Monthly Archives: October 2013
Jews around the world this week are reading the story of Noah in Genesis 9.
(Was he the one who first said, “When it rains, it pours”?)
Ironically, while most people associate this story with the saving of animals in the Ark, it is in this particular Torah portion that God first gives humans permission to kill animals for food.
Yup, the animals had barely set foot on terra firma when God told Noah and his sons, “Every living thing that moves shall be food for you.”
You can practically hear the cows, pigs, chickens and turkeys saying, “Are you kidding me?”
A year ago this week, The Beet-Eating Heeb, as a service to readers and animals alike, explained why Genesis 9 doesn’t really condone meat-eating, after all.
But BEH left out an important point, which he will rectify right this very second.
If God really approves of us killing animals by the billions, why would He say that animals are explicitly included in His covenant?
It’s right there in Genesis 9, just a few short verses after humans supposedly got a permit to open slaughterhouses. (Emphasis on supposedly.)
In Genesis 9:12, God says, “This is the sign of the covenant which I am making between Me and you and every living creature that is with you, for all successive generations.”
Every living creature is in covenant with the Divine.
God was evidently concerned that humans would want to overlook this inconvenient truth, especially when there is meat on the grill.
So God repeated the statement not once, but three additional times.
Genesis 9, Verses 15, 16 and 17 all state that God includes animals in his covenant.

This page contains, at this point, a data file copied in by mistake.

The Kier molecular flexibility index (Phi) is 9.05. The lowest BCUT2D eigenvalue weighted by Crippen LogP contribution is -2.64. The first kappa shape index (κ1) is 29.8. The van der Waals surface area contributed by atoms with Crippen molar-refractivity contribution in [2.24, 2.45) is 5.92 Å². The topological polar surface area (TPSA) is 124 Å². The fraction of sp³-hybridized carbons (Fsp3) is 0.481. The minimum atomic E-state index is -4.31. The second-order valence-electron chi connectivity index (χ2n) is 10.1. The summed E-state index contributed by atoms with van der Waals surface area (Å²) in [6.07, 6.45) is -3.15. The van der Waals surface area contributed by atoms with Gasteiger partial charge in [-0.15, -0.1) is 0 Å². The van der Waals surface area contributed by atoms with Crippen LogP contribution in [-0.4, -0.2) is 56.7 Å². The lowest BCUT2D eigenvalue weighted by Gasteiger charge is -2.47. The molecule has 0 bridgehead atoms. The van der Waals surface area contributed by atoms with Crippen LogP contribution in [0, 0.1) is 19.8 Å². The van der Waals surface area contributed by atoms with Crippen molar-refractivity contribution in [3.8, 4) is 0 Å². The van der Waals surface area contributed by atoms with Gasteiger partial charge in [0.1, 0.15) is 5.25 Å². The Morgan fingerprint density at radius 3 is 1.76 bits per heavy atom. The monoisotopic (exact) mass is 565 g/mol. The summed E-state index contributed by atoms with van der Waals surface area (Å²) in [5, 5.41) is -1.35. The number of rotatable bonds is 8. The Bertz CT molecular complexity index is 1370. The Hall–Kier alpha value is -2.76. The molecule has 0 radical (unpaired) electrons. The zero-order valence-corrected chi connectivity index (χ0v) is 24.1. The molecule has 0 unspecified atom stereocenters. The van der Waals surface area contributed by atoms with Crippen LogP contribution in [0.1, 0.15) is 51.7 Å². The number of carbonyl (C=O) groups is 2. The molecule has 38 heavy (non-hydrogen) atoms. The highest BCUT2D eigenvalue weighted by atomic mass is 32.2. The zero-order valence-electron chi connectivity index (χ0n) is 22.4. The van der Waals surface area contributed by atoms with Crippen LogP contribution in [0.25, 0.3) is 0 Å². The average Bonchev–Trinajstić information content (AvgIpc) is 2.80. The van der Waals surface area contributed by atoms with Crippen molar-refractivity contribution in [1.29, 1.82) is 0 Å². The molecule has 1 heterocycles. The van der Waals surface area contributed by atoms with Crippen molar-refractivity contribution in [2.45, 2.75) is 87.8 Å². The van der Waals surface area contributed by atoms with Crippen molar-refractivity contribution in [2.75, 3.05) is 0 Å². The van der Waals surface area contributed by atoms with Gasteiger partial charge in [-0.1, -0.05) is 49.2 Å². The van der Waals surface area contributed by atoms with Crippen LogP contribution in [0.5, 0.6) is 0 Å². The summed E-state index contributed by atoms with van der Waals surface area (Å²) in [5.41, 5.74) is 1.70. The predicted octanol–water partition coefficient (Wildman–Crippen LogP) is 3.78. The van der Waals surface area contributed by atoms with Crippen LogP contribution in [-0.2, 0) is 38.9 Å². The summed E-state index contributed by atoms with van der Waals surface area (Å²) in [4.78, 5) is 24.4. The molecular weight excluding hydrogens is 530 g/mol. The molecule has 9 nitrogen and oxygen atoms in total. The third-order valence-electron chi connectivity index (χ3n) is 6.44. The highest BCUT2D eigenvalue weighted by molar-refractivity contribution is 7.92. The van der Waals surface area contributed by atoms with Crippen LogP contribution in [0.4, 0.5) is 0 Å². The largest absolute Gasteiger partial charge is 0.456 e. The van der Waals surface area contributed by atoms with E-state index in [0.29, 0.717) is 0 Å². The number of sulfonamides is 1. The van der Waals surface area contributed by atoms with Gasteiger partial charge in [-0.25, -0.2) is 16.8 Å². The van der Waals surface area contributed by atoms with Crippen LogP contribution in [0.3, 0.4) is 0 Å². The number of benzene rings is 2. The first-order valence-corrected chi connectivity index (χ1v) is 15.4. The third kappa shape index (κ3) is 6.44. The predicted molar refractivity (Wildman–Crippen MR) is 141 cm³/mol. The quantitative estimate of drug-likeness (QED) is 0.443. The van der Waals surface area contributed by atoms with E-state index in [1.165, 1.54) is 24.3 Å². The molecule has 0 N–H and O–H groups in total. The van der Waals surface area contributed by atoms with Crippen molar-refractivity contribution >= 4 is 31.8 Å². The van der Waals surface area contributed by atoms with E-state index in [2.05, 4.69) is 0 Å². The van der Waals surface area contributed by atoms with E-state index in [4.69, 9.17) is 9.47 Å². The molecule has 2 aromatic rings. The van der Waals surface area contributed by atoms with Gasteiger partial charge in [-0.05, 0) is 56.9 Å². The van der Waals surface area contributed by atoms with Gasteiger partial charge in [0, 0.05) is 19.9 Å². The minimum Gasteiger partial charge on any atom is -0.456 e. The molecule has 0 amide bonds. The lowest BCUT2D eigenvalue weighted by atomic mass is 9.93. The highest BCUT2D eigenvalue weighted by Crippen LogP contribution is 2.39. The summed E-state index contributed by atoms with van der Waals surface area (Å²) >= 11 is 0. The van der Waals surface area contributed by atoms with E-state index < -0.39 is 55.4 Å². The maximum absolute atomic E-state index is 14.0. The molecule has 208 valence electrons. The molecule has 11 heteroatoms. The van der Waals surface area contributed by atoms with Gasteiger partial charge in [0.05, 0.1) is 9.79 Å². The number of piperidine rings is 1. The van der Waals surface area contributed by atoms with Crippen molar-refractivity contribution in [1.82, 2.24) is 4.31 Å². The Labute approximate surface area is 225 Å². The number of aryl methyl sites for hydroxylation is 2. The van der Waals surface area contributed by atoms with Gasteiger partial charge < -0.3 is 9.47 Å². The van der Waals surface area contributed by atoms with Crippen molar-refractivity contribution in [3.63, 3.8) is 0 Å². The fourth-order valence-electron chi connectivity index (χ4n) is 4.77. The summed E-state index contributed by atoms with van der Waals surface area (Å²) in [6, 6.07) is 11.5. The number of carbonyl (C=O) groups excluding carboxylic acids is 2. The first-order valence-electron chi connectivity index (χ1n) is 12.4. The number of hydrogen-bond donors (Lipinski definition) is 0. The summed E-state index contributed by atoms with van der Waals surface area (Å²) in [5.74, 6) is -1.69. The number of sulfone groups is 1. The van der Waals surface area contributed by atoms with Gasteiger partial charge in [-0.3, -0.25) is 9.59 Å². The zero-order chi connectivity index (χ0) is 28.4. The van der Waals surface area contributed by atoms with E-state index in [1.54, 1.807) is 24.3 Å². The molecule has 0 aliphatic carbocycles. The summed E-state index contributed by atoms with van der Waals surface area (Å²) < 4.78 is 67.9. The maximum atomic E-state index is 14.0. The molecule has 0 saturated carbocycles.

Sheesh, get the hint?
God does not want us to slash the throats of animals, or to abuse them in countless and hideous other ways, as we do in modern factory farms. Not if the word “covenant” means anything.
By definition, God would never have included the animals in His covenant if he didn’t care about their well-being. To which you’re probably saying, “No duh,” or amen.
To take it a step further, God could have established a covenant with animals without telling humans about it. But that would defeat the purpose. The reason this covenant is repeated four times in the Torah is because He is depending on us to make it a reality.
This is fundamental to Jewish thought. We are supposed to be God’s partners in perfecting creation. We are supposed to implement God’s will.
Sadly, we haven’t just ignored the fact that animals are partners to the same covenant we have with God. As the party responsible for making the covenant a meaningful reality, we have trashed it.
In the United States alone this year, 10 billion farm animals will be killed, while another 200 million animals will be killed by hunters, 100 million more in vivisection, and another 2 million in the fur industry.
And these figures don’t measure the brutality, the cruelty, the torture and the torment that these animals experience before they are killed.
This is how we honor the Divine covenant.
Animals shouldn’t be mad at God for what He said in Genesis 9:3. Technically, He may have given humans permission to eat meat. But He made it perfectly clear that He would strongly prefer that we don’t.
The animals should be mad at humans. We have betrayed them. And in so doing, we have betrayed God and His covenant.
Fortunately, we can begin to repair this covenant with a simple step.